Allegheny County Executive Rich Fitzgerald has signed an ordinance allowing hydraulic fracturing to occur underneath Deer Lakes Park.

Matt Pitzarella, spokesman for Range Resources, the company tasked with the drilling, said lawyers from the county and Range are still working out some technical details of the lease, but that it will be finalized soon.

Flickr user HerrVebah

Transit and city planning experts from all over the country are converging on Pittsburgh this week to help the Port Authority of Allegheny County create a plan for the future.

Port Authority spokesman Jim Ritchie said the nine consultants are part of the nonprofit Urban Land Institute and will come up with recommendations about how to improve the county’s transit system.

Liz Reid / 90.5 WESA

In a heated meeting that lasted more than seven hours and included more than four hours of public comment, members of Allegheny County Council early Wednesday morning approved a lease agreement to drill for natural gas underneath Deer Lakes Park.

Allegheny County Council is set to vote Tuesday on whether to drill for natural gas underneath Deer Lakes Park.

The controversial resolution would allow Range Resources, in cooperation with Huntley & Huntley, to perform hydraulic fracturing under the park, provided that no drilling activities actually occur within the park.

County Executive Rich Fitzgerald said if the resolution passes, the county will receive around $7.7 million up front and an ongoing 18 percent royalty on the value of gas extracted.

Ryan Loew / 90.5 WESA

Daniel Funk’s construction technology classroom at Sto-Rox High School is literally buzzing with activity.

Students are confidently working with heavy duty power tools as they finish building small hanging display cases.

“Right now we’re working on the drawers,” said senior Asa Powell. “The drawer fronts are probably the hardest, because they have the knobs and whatnot."

Powell said he regularly looks forward to Funk’s class.

Liz Reid / 90.5 WESA

Pittsburgh City Council has proclaimed Tuesday, April 29, 2014 to be “WYEP 40th Anniversary Day” in the city of Pittsburgh.

Councilwoman Natalia Rudiak and Council President Bruce Kraus jointly sponsored the resolution.

“Growing up here and growing up in a working class neighborhood … before the days of the Internet … part of the way I would find out about innovative music and bands and different cultural experiences was through WYEP,” Rudiak said.

Flickr user artnoose

With $1.8 million, you could buy half a million Big Macs, 3,500 iPad Airs or four Lamborghinis.

Or you could use it to repave an additional 11 miles of city streets in Pittsburgh.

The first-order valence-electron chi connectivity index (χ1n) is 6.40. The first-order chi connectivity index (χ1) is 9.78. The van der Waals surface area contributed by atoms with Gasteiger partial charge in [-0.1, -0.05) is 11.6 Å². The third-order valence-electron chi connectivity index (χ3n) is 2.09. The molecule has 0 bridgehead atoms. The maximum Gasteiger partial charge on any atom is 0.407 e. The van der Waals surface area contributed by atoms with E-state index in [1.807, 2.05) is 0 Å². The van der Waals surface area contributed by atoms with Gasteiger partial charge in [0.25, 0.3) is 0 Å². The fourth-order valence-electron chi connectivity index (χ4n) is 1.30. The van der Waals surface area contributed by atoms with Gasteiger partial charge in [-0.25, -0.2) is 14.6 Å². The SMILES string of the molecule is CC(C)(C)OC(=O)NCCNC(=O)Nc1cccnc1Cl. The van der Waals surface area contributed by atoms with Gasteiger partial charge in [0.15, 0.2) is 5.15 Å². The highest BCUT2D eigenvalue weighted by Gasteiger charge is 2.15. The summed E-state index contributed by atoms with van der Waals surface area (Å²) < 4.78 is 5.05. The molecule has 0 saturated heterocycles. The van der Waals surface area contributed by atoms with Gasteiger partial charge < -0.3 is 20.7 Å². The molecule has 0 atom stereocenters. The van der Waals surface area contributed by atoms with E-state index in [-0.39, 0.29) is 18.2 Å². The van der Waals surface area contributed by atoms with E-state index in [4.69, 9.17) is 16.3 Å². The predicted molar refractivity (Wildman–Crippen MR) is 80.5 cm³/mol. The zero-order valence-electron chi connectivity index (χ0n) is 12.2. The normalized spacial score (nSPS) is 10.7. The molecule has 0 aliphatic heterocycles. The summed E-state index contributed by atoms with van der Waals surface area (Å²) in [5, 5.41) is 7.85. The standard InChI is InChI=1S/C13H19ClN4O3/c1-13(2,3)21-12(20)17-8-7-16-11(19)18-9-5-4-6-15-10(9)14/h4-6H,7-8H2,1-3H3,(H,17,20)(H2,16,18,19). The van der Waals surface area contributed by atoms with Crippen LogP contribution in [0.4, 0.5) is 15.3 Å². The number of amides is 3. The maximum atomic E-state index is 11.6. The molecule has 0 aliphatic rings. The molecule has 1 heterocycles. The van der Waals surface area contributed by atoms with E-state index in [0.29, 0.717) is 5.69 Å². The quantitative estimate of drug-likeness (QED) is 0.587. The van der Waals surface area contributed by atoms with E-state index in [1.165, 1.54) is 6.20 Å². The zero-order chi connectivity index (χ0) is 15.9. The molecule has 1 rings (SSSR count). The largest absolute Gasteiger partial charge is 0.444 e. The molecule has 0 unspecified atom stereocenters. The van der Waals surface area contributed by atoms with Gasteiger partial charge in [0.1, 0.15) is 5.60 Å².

Mayor Bill Peduto’s Chief Operations Officer, Guy Costa, said the city scrutinized the 2014 capital budget to find an additional $1,781,298.58 that can be used for street resurfacing.

Ryan Loew / 90.5 WESA

Dream. Discover. Design.

That’s the motto of Pittsburgh Science and Technology Academy in Oakland, a public magnet school focused on the STEM fields: science, technology, engineering and mathematics.

Essentially, the entire middle and high school shines a spotlight on innovation.

“The whole idea is tinkering, so we play, we tinker, we fail, we figure out what we did wrong, and we work again,” said Ann Gollapudi, who teaches physics and computer science at SciTech.

90.5 WESA

Ethan Welker is a 15-year-old freshman at the University School, a private college prep school in Shadyside. His mom Michele Welker says he’s a smart and curious boy.

“Around the age of 7, he was diagnosed on the autism spectrum with Asperger’s,” Michele said. “(Asperger’s is) one of the higher functioning levels of the spectrum.”

Liz Reid / 90.5 WESA

Gov. Tom Corbett was in Pittsburgh Monday, touring the Carnegie Science Center and touting his 2015-16 budget proposal, which he says includes funds mean to boost student achievement in STEM fields.

“It’s vital to make sure that every child today … has a full productive life for tomorrow, and (is) being exposed to science, technology, engineering, and math,” Corbett said.

Liz Reid / 90.5 WESA

The Community College of Allegheny County’s mechatronics program trains students to work in high-tech manufacturing jobs, and President Barack Obama said Wednesday it’s the kind of program that should be available nationwide.

“What we want to do is we want to replicate your model across the country,” Obama said. “You’re doing something right that is making a difference in people’s lives, and we want to spread the word.”

Obama and Vice President Joe Biden were at CCAC’s West Hills Center campus in Oakdale to announce system-wide reforms of federal job training programs.